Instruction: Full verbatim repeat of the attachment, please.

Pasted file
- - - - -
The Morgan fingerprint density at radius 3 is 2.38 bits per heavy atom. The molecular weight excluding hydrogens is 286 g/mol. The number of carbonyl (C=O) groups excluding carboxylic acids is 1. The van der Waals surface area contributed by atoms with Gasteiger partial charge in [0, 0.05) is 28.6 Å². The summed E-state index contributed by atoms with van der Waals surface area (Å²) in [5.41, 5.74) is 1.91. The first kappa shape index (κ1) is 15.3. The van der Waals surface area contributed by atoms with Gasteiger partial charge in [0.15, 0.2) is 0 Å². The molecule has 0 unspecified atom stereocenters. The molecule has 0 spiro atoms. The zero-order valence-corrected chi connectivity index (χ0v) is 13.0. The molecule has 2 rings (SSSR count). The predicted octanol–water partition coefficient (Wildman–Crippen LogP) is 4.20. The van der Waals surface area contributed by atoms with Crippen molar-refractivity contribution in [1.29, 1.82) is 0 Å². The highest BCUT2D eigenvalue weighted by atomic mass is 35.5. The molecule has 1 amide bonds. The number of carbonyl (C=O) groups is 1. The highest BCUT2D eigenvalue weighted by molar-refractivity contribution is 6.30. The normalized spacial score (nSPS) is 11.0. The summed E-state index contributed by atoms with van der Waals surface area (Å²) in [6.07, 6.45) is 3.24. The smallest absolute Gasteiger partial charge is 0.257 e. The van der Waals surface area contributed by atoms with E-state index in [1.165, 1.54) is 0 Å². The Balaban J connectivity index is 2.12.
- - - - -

The Morgan fingerprint density at radius 3 is 2.38 bits per heavy atom. The molecular weight excluding hydrogens is 286 g/mol. The number of carbonyl (C=O) groups excluding carboxylic acids is 1. The van der Waals surface area contributed by atoms with Gasteiger partial charge in [0, 0.05) is 28.6 Å². The summed E-state index contributed by atoms with van der Waals surface area (Å²) in [5.41, 5.74) is 1.91. The first kappa shape index (κ1) is 15.3. The van der Waals surface area contributed by atoms with Gasteiger partial charge in [0.15, 0.2) is 0 Å². The molecule has 0 unspecified atom stereocenters. The molecule has 0 spiro atoms. The zero-order valence-corrected chi connectivity index (χ0v) is 13.0. The molecule has 2 rings (SSSR count). The predicted octanol–water partition coefficient (Wildman–Crippen LogP) is 4.20. The van der Waals surface area contributed by atoms with Crippen molar-refractivity contribution in [1.29, 1.82) is 0 Å². The highest BCUT2D eigenvalue weighted by atomic mass is 35.5. The molecule has 1 amide bonds. The number of carbonyl (C=O) groups is 1. The highest BCUT2D eigenvalue weighted by molar-refractivity contribution is 6.30. The normalized spacial score (nSPS) is 11.0. The summed E-state index contributed by atoms with van der Waals surface area (Å²) in [6.07, 6.45) is 3.24. The smallest absolute Gasteiger partial charge is 0.257 e. The van der Waals surface area contributed by atoms with E-state index in [1.165, 1.54) is 0 Å². The Balaban J connectivity index is 2.12.